State-backed Chinese Developer Unit Wants Hong Kong Crypto License: Report

The fintech subsidiary of China’s Greenland Holdings reportedly wants in on crypto, NFTs and carbon credits

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Sean Pavone/Shutterstock modified by Blockworks

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The fintech arm of major Chinese real estate developer Greenland is reportedly vying for a Hong Kong virtual asset trading license, after the city-state recently introduced a new licensing framework tailored for crypto. 

Greenland Financial Technology Group, whose parent company is 46.4% owned by the Shanghai municipal government, is poised to make its second foray into digital banking, per South China Morning Post.

The firm is said to be the first state-owned entity to show interest in capitalizing on Hong Kong’s crypto push. Geng Jing, the firm’s CEO, reportedly said the firm hopes to delve into crypto trade, NFTs and carbon credits.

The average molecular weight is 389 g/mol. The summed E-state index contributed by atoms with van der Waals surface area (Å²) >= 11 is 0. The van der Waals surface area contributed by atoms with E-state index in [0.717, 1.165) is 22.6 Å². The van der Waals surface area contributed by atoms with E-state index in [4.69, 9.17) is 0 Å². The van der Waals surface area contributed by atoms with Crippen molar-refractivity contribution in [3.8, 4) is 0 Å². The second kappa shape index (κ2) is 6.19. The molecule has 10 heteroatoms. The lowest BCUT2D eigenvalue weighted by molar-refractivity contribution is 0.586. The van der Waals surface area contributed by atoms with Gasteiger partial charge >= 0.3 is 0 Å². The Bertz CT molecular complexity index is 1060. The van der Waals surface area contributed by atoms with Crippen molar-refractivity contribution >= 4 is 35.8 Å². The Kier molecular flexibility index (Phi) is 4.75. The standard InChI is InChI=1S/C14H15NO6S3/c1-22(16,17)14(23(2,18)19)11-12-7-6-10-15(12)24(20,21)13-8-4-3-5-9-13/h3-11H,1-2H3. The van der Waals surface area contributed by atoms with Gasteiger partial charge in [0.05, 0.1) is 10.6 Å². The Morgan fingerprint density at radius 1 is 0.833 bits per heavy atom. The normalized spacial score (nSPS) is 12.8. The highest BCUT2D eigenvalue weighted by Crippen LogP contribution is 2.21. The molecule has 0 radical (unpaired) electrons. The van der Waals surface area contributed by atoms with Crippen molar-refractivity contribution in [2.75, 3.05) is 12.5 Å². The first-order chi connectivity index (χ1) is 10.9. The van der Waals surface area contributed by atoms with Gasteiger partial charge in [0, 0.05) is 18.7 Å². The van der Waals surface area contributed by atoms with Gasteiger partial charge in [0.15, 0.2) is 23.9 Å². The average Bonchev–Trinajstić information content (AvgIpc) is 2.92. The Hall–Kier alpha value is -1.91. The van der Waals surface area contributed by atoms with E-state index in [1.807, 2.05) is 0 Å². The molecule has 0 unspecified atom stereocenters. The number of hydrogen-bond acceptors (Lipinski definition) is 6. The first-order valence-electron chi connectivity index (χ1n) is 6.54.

Jing reportedly highlighted the strategic significance of obtaining a Hong Kong virtual asset operator’s license. He noted the move would broaden the company’s business portfolio and enhance its global presence. Blockworks has reached out to the subsidiary for comment.

Greenland’s interest in setting up shop in Hong Kong is particularly noteworthy due to mainland China’s harsh stance on digital asset trading, which has included restrictions on such activities

In 2018, Greenland Holdings was one of 29 applications vying for virtual bank licenses issued by Hong Kong. But its hopes were dashed when it wasn’t among the chosen eight. Now, it’s reportedly trying again with a crypto twist.

Earlier this year, Hong Kong’s Securities and Futures Commission (SFC) proposed new regulations for the crypto industry, including a fresh licensing scheme.

The SFC emphasized that all existing and prospective crypto trading platforms must initiate a thorough review of their systems and controls in preparation for the forthcoming regulatory framework.

The framework’s consultation process generated an overwhelming response, with over 150 submissions received.

In any case, Hong Kong’s efforts to attract players in the crypto space appear to be working. Regional crypto exchanges Huobi Global and OKX were the first prominent firms to announce their intent to apply for the same license.


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